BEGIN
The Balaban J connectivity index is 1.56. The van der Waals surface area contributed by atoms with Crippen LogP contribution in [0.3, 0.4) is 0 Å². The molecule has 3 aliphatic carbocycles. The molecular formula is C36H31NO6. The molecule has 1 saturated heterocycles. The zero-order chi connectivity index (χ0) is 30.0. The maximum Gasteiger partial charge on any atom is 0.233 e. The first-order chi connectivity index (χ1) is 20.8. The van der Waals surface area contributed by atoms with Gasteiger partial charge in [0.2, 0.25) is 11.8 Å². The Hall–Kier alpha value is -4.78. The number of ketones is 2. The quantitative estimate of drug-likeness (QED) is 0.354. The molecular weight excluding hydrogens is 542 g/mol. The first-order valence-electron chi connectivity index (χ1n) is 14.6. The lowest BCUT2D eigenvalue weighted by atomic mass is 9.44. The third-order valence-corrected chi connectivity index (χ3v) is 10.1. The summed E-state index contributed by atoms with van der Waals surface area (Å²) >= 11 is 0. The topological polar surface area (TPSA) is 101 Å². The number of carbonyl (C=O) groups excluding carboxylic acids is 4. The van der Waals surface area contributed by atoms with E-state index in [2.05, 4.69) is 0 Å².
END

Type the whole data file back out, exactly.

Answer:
The Balaban J connectivity index is 1.56. The van der Waals surface area contributed by atoms with Crippen LogP contribution in [0.3, 0.4) is 0 Å². The molecule has 3 aliphatic carbocycles. The molecular formula is C36H31NO6. The molecule has 1 saturated heterocycles. The zero-order chi connectivity index (χ0) is 30.0. The maximum Gasteiger partial charge on any atom is 0.233 e. The first-order chi connectivity index (χ1) is 20.8. The van der Waals surface area contributed by atoms with Gasteiger partial charge in [0.2, 0.25) is 11.8 Å². The Hall–Kier alpha value is -4.78. The number of ketones is 2. The quantitative estimate of drug-likeness (QED) is 0.354. The molecular weight excluding hydrogens is 542 g/mol. The first-order valence-electron chi connectivity index (χ1n) is 14.6. The lowest BCUT2D eigenvalue weighted by atomic mass is 9.44. The third-order valence-corrected chi connectivity index (χ3v) is 10.1. The summed E-state index contributed by atoms with van der Waals surface area (Å²) >= 11 is 0. The topological polar surface area (TPSA) is 101 Å². The number of carbonyl (C=O) groups excluding carboxylic acids is 4. The van der Waals surface area contributed by atoms with E-state index in [2.05, 4.69) is 0 Å².